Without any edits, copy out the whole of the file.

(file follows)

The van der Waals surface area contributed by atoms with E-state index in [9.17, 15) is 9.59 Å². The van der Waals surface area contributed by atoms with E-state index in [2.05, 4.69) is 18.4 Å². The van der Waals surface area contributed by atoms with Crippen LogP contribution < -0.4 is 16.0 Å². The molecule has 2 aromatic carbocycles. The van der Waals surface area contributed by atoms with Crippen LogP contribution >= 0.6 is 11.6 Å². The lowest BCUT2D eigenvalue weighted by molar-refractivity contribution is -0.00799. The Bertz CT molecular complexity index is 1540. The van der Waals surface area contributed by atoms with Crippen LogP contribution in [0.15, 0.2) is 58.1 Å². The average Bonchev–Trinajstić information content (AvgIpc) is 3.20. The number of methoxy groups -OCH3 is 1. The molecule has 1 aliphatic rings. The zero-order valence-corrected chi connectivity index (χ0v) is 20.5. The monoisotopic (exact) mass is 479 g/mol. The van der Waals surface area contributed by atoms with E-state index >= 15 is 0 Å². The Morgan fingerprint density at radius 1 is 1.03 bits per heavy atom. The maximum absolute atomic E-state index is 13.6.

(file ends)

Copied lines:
The van der Waals surface area contributed by atoms with E-state index in [9.17, 15) is 9.59 Å². The van der Waals surface area contributed by atoms with E-state index in [2.05, 4.69) is 18.4 Å². The van der Waals surface area contributed by atoms with Crippen LogP contribution < -0.4 is 16.0 Å². The molecule has 2 aromatic carbocycles. The van der Waals surface area contributed by atoms with Crippen LogP contribution >= 0.6 is 11.6 Å². The lowest BCUT2D eigenvalue weighted by molar-refractivity contribution is -0.00799. The Bertz CT molecular complexity index is 1540. The van der Waals surface area contributed by atoms with Crippen LogP contribution in [0.15, 0.2) is 58.1 Å². The average Bonchev–Trinajstić information content (AvgIpc) is 3.20. The number of methoxy groups -OCH3 is 1. The molecule has 1 aliphatic rings. The zero-order valence-corrected chi connectivity index (χ0v) is 20.5. The monoisotopic (exact) mass is 479 g/mol. The van der Waals surface area contributed by atoms with E-state index >= 15 is 0 Å². The Morgan fingerprint density at radius 1 is 1.03 bits per heavy atom. The maximum absolute atomic E-state index is 13.6.